“Untreated plaque psoriasis can damage interior organs, not just the skin, not just psychological,” Dr. Lebwohl concludes. “Patients with bad psoriasis have an increase in heart attacks, increase in a form of arthritis called psoriatic arthritis, and it affects may other organs as well. So if patients have symptoms of psoriasis, they should not be ignored, they should be treated.”
What are the Different Types of Psoriasis?
There are several different types of psoriasis, with plaque psoriasis being the most common. The types differ in how they present and what they are caused by.
- Plaque psoriasis: This is the most common form of the disease (this is what Bridges has) and causes dry, raised skin patches that may be covered in scales. The patches may be itchy and tender.
- Nail psoriasis: This disease can affect fingernails and toenails and might cause nails to loosen from the nail bed.
- Guttate psoriasis: This disease typically affects young adults and children and is often caused by a bacterial infection, like strep throat.
- Inverse psoriasis: This type of psoriasis mainly affects skin folds, so it will often present in areas such as the groin, buttocks, or breasts, and can worsen with friction or sweating.
- Pustular psoriasis: This is an atypical (rare) form of psoriasis that causes pus-filled blisters to develop in widespread patches across the body.
- Erythrodermic psoriasis: This is also a rare form of the disease. It can cover the entire body with a red, peeling rash that may itch or burn intensely.
- Psoriatic arthritis: With this form of the disease, joints may become swollen, irritated, and painful. Sometimes, joint pain is the first or only symptom, while other times other symptoms like nail changes will occur for some people.
The treatment approach will depend on the type of psoriasis a person has, and what kind of symptoms they present with. Dr. Saakshi Khattri, a Dermatologist/Rheumatologist at Mount Sinai Health System, who previously spoke with SurvivorNet, notes that for some people, symptoms may resolve with over-the-counter (OTC) creams or ointments, while others with moderate to severe disease may need a more systemic approach.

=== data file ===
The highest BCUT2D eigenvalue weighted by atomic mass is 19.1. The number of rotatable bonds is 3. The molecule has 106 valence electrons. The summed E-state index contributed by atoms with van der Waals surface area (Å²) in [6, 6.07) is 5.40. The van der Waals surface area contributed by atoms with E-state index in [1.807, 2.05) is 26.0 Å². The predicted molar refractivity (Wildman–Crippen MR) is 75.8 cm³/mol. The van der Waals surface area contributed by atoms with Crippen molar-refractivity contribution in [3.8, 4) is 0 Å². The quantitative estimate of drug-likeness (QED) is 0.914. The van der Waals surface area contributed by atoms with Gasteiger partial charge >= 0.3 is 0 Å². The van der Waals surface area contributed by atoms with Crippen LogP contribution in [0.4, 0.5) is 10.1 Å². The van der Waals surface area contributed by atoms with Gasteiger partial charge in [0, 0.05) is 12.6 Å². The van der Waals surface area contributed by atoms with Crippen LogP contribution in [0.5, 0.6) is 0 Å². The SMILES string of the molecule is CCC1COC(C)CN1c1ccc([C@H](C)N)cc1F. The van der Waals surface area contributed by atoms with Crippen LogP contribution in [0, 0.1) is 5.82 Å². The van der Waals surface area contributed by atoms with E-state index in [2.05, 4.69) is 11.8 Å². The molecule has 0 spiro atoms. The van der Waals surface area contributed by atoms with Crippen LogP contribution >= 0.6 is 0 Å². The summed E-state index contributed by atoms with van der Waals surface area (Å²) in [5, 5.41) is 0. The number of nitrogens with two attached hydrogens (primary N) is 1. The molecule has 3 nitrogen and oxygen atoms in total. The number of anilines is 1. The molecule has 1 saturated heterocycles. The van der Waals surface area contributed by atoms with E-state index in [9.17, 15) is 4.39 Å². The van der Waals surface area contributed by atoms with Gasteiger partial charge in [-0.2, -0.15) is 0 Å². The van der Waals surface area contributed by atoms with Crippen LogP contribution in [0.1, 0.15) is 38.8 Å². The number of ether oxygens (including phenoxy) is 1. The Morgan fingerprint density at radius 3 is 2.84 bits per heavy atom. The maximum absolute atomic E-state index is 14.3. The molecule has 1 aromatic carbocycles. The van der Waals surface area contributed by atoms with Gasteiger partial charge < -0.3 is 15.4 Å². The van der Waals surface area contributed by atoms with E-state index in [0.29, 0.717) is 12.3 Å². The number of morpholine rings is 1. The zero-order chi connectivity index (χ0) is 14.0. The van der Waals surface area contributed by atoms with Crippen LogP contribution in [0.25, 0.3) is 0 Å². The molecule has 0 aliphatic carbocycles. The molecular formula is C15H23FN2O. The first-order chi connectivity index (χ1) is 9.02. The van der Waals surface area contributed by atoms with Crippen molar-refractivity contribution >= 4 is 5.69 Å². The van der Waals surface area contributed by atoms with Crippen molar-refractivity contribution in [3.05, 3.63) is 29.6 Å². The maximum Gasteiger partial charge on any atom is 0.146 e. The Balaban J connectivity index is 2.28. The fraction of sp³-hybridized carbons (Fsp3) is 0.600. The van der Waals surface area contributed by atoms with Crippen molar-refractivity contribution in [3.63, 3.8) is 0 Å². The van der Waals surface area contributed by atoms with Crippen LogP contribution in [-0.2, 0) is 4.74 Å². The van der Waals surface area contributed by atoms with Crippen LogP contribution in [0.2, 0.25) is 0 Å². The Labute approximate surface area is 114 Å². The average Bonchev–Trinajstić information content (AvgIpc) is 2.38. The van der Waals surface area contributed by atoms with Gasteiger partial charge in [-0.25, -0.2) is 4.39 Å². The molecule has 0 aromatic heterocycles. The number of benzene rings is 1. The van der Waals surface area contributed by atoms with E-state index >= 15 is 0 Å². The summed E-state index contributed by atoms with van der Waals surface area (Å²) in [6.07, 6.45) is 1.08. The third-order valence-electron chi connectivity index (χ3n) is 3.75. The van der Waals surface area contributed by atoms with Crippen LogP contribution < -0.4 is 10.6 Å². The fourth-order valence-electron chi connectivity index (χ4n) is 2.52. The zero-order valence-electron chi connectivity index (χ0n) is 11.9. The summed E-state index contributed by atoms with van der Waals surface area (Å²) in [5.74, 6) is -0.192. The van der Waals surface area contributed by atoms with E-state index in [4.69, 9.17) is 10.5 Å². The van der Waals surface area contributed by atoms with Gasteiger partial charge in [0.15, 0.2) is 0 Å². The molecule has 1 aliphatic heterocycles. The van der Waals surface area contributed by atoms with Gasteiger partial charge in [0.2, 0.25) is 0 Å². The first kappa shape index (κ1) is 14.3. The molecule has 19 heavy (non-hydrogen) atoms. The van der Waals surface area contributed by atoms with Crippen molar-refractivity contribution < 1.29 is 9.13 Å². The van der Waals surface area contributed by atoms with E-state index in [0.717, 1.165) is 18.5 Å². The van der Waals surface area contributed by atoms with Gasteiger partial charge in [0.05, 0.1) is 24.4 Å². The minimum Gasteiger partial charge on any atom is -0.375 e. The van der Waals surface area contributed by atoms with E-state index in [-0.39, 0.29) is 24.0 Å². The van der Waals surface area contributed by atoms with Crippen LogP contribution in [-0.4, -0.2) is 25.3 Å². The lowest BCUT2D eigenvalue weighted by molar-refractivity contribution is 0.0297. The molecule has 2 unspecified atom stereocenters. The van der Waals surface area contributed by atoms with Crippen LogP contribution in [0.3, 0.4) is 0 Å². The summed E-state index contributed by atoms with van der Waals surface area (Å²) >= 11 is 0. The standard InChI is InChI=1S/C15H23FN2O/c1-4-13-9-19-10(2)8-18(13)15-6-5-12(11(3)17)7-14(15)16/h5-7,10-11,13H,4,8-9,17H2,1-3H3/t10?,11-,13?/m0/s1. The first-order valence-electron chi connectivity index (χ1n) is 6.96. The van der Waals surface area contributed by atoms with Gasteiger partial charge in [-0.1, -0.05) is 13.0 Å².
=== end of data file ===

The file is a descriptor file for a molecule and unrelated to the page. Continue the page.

“It is hard to generalize and say whether it will be progressive for everybody or whether this will just be like a lesion here and there, which sort of self resolves with some over-the-counter (OTC) or topical treatment options,” she says.
“The one thing that I would say as a Rheumatologist is that everybody should know that psoriasis is just not limited solely to the skin. You can have a joint involvement in about a third of patients. With psoriasis you can even go on to developing psoriatic arthritis.”
If a patient has developed rashes or scaly patches of skin and also begins noticing other symptoms, such as stiffness or joint pain, Dr. Khattri suggests seeking medical attention right away rather than trying to resolve the issue with mild over-the-counter (OTC) treatments.
“If you have psoriasis on the skin or what looks like psoriasis on the skin, along with the onset of joint pain or tenderness, whether it is sort of stiffness in the lower back or a swelling of the finger or a toe that is inexplicable, do think of psoriatic arthritis and then certainly reach out to healthcare providers sooner rather than later.”
Moving Forward: Questions to Ask Your Doctor
- Could my symptoms be related to another condition?
- What treatment options do I have?
- Are there any lifestyle adjustments I should make?
- How often should I be monitored?
- How does psoriasis usually progress? Can it come and go?
- How often can flare-ups occur?
Being Your Own Advocate
When it comes to your health, be a little pushy. You know your body better than anyone else. When you see a doctor for a problem, don’t hesitate to make sure that your question is fully answered and that you are comfortable with the plan moving forward.
From a doctor’s perspective, every problem should have a diagnosis, a treatment, a plan for follow-up, and a plan for what happens next if the treatment doesn’t work.
As a patient, if you don’t feel like each of these four things has been accomplished, just ask! Even if it requires multiple visits or seeing additional providers for a second opinion, always be your own advocate.
Contributing: SurvivorNet Staff